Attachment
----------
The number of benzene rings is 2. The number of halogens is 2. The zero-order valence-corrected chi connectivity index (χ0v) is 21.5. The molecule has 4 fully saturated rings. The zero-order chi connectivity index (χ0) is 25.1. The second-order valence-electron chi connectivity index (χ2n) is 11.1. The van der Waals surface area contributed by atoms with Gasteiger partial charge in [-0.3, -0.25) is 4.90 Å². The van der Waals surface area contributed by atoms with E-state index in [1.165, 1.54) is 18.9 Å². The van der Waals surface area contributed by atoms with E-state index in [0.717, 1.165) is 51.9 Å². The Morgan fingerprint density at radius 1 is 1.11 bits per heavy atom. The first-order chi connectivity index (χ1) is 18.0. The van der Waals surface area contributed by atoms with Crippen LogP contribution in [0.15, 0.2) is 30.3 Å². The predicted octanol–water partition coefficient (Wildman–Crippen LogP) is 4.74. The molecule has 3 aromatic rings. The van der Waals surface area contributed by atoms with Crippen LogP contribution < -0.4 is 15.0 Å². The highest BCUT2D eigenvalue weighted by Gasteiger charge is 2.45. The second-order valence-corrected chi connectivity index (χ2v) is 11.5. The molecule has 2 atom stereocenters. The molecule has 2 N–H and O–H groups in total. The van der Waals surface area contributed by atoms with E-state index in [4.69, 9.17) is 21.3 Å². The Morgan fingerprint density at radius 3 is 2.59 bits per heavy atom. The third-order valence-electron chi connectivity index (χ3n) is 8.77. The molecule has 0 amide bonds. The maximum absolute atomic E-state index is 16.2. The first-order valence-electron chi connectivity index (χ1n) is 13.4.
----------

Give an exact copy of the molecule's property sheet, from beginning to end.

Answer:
The number of benzene rings is 2. The number of halogens is 2. The zero-order valence-corrected chi connectivity index (χ0v) is 21.5. The molecule has 4 fully saturated rings. The zero-order chi connectivity index (χ0) is 25.1. The second-order valence-electron chi connectivity index (χ2n) is 11.1. The van der Waals surface area contributed by atoms with Gasteiger partial charge in [-0.3, -0.25) is 4.90 Å². The van der Waals surface area contributed by atoms with E-state index in [1.165, 1.54) is 18.9 Å². The van der Waals surface area contributed by atoms with E-state index in [0.717, 1.165) is 51.9 Å². The Morgan fingerprint density at radius 1 is 1.11 bits per heavy atom. The first-order chi connectivity index (χ1) is 18.0. The van der Waals surface area contributed by atoms with Crippen LogP contribution in [0.15, 0.2) is 30.3 Å². The predicted octanol–water partition coefficient (Wildman–Crippen LogP) is 4.74. The molecule has 3 aromatic rings. The van der Waals surface area contributed by atoms with Crippen LogP contribution < -0.4 is 15.0 Å². The highest BCUT2D eigenvalue weighted by Gasteiger charge is 2.45. The second-order valence-corrected chi connectivity index (χ2v) is 11.5. The molecule has 2 atom stereocenters. The molecule has 2 N–H and O–H groups in total. The van der Waals surface area contributed by atoms with E-state index in [4.69, 9.17) is 21.3 Å². The Morgan fingerprint density at radius 3 is 2.59 bits per heavy atom. The third-order valence-electron chi connectivity index (χ3n) is 8.77. The molecule has 0 amide bonds. The maximum absolute atomic E-state index is 16.2. The first-order valence-electron chi connectivity index (χ1n) is 13.4.